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24th Congress acres amount annual appropriate Assembly of Maryland avenues Baltimore bequest Board Bunker Hill Monument called canal capital Capitol centre citizens city of Washington collections Commissioners Congress Congressional Cemetery Constitution Continental Congress convenience corner-stone departments District east edifice erected ernment establishment executive expense Federal Federal city feet funds furnished Georgetown gress ground H street north hundred improvement income increase interest James Smithson JOHN COTTON SMITH laid land legislation Legislature letter marble Maryland ment miles Mount Vernon museum National Monument obelisk objects Patent Office Pennsylvania permanent Seat Philadelphia population Potomac present President President's house public buildings purpose reason received regard Regents remarks removal reports resolution river Seat of Government Secretary Senate session slaves Smithson Smithsonian Institution square statue stone streets territory thousand dollars tion Treasury Union United Virginia vote Washington National Monument whole York
Page 29 - ... it, is a land of hills and valleys, and drinketh water of the rain of heaven: a land which the Lord thy God careth for : the eyes of the Lord thy God are always upon it, from the beginning of the year even unto the end of the year.
Page 29 - ... the Lord thy God chasteneth thee. Therefore thou shalt keep the commandments of the Lord thy God, to walk in his ways, and to fear him. For the Lord thy God bringeth thee into a good land, a land of brooks of water, of fountains and depths that spring out of valleys and hills ; a land of wheat, and barley, and vines, and fig trees, and pomegranates ; a land of oil olive, and honey...
Page 48 - The house is upon a grand and superb scale, requiring about thirty servants to attend and keep the apartments in proper order, and perform the ordinary business of the house and stables ; an establishment very well proportioned to the President's salary.
Page 18 - There had before been propositions to fix the seat of government either at Philadelphia, or at Georgetown on the Potomac; and it was thought that by giving it to Philadelphia for ten years, and to Georgetown permanently afterwards, this might, as an anodyne, calm in some degree the ferment which might be excited by the other measure alone.
Page 8 - Congress shall have power ... to exercise exclusive legislation in -all cases whatsoever, over such district (not exceeding ten miles square) as may, by cession of particular States, and the acceptance of Congress, become the seat of Government of the United States...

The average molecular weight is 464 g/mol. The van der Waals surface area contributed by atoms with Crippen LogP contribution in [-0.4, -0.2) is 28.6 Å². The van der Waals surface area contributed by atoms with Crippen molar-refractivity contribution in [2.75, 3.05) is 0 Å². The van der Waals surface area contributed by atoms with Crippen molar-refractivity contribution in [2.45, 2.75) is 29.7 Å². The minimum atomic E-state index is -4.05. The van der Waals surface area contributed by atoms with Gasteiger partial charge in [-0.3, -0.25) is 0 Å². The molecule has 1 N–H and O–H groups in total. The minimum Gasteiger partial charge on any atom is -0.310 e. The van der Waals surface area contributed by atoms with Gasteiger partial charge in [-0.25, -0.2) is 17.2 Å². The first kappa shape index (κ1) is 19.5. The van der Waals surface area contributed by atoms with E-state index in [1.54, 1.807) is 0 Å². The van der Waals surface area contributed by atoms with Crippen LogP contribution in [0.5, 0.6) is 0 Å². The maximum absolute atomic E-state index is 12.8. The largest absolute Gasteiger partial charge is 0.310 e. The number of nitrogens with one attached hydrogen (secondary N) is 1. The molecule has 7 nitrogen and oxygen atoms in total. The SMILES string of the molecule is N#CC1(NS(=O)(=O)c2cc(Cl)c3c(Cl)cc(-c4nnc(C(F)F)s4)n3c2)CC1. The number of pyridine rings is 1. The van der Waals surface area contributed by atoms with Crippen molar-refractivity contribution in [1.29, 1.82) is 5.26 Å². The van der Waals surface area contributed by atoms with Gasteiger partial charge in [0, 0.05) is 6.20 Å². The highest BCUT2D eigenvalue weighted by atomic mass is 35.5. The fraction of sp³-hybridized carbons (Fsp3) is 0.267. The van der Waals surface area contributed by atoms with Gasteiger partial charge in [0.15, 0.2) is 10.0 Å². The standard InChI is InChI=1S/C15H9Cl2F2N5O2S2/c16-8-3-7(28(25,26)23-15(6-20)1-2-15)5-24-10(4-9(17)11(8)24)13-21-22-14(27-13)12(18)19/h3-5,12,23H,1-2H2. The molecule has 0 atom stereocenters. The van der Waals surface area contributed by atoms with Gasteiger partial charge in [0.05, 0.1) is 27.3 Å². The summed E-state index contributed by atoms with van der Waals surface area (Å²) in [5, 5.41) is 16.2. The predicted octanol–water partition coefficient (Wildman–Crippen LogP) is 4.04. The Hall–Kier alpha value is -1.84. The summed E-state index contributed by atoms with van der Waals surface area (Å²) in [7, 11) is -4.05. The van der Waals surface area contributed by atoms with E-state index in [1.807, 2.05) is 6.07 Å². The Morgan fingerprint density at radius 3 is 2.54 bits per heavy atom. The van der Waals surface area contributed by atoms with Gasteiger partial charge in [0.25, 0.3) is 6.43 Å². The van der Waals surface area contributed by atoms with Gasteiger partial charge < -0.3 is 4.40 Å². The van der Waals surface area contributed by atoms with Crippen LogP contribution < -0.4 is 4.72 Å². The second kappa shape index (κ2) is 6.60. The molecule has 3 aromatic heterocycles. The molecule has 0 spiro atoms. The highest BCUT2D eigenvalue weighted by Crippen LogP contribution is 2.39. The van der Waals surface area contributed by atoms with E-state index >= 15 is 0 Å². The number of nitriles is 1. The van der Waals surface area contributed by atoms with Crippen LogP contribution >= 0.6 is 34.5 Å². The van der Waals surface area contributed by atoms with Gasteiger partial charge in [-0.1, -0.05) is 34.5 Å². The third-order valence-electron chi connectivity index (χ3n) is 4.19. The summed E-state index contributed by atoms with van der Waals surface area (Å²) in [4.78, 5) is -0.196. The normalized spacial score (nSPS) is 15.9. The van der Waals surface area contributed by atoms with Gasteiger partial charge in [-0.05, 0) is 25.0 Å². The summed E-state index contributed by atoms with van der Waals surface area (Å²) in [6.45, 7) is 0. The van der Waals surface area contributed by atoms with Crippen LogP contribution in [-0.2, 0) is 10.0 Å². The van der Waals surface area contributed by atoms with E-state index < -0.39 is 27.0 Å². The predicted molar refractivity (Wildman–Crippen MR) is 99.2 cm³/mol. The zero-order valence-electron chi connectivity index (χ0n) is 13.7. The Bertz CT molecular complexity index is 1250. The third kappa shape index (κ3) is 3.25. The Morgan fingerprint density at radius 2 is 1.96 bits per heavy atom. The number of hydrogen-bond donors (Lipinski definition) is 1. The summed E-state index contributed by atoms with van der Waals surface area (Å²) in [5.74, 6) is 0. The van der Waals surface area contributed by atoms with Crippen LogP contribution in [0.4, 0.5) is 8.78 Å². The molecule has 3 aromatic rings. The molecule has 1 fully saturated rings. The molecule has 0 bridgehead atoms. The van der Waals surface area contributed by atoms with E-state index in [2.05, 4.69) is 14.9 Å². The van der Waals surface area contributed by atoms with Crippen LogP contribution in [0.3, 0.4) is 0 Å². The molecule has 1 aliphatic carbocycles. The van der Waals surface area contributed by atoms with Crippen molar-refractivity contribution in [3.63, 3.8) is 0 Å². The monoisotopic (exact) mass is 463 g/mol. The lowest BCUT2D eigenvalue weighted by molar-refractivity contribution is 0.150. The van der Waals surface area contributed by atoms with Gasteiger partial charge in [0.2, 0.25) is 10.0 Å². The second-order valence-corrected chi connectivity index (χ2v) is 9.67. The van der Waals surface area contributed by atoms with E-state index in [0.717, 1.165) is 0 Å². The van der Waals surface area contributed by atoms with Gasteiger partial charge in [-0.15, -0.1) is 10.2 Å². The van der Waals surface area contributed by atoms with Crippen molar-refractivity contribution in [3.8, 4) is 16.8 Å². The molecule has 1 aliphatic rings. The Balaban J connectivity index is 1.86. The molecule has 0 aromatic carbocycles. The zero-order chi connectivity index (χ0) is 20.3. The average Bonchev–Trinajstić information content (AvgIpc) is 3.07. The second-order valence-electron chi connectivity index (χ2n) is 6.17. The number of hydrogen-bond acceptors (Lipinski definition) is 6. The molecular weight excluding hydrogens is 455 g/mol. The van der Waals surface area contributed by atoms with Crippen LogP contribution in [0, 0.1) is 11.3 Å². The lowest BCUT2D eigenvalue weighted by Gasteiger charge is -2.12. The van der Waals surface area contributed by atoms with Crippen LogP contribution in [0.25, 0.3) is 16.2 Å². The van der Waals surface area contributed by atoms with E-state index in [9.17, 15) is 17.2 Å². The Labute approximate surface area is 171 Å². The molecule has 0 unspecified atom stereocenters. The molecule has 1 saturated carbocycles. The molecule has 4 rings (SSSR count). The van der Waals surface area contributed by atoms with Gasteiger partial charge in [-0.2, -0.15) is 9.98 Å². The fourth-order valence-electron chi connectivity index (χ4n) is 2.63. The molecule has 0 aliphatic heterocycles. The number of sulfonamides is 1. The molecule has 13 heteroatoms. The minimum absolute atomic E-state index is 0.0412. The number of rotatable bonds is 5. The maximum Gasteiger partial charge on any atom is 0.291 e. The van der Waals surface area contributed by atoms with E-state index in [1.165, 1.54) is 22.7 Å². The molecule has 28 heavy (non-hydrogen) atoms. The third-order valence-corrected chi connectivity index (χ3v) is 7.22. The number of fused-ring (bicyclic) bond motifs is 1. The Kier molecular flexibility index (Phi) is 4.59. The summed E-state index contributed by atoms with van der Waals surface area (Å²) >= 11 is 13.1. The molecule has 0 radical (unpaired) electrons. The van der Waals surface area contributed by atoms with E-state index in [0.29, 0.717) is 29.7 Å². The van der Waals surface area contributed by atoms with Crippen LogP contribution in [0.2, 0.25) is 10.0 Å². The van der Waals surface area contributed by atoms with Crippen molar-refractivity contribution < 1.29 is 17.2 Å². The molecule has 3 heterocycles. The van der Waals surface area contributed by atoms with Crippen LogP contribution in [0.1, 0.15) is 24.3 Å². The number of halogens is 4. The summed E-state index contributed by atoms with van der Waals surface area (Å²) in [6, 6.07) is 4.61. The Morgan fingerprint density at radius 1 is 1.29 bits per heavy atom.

Page 36 - A grand avenue 400 feet in breadth, and about a mile in length, bordered with gardens ending in a slope from the houses on each side: this avenue leads to the monument A.
Page 32 - WASHINGTON, whose virtues in the civil administration of his country have been as conspicuous and beneficial, as his military valor and prudence have been useful in establishing her liberties, and in the year of Masonry, 5793, by the President of the United States, in concert with the Grand Lodge of Maryland several lodges under its jurisdiction, and Lodge No. 22...
Page 12 - Without it, not only the public authority might be insulted and its proceedings be interrupted with impunity ; but a dependence of the members of the General Government on the State comprehending the seat of the Government, for protection in the exercise of their duty, might bring on the National Councils an imputation of awe or influence, equally dishonorable to the Government and dissatisfactory to the other members of the Confederacy.
Page 107 - To carry out the plan before described, a library will be required, consisting, 1st, of a complete collection of the transactions and proceedings of all the learned societies in the world; 2d, of the more important current periodical publications, and other works necessary in preparing the periodical reports.
Page 35 - Church is intended for national purposes, such as public prayer, thanksgiving, funeral orations etc., and assigned to the special use of no particular Sect or denomination, but equally open to all. It will be likewise a proper shelter for such monuments as were voted by the late Continental Congress for those heroes who fell in the cause of liberty, and for such others as may hereafter be decreed by the voice of a grateful Nation.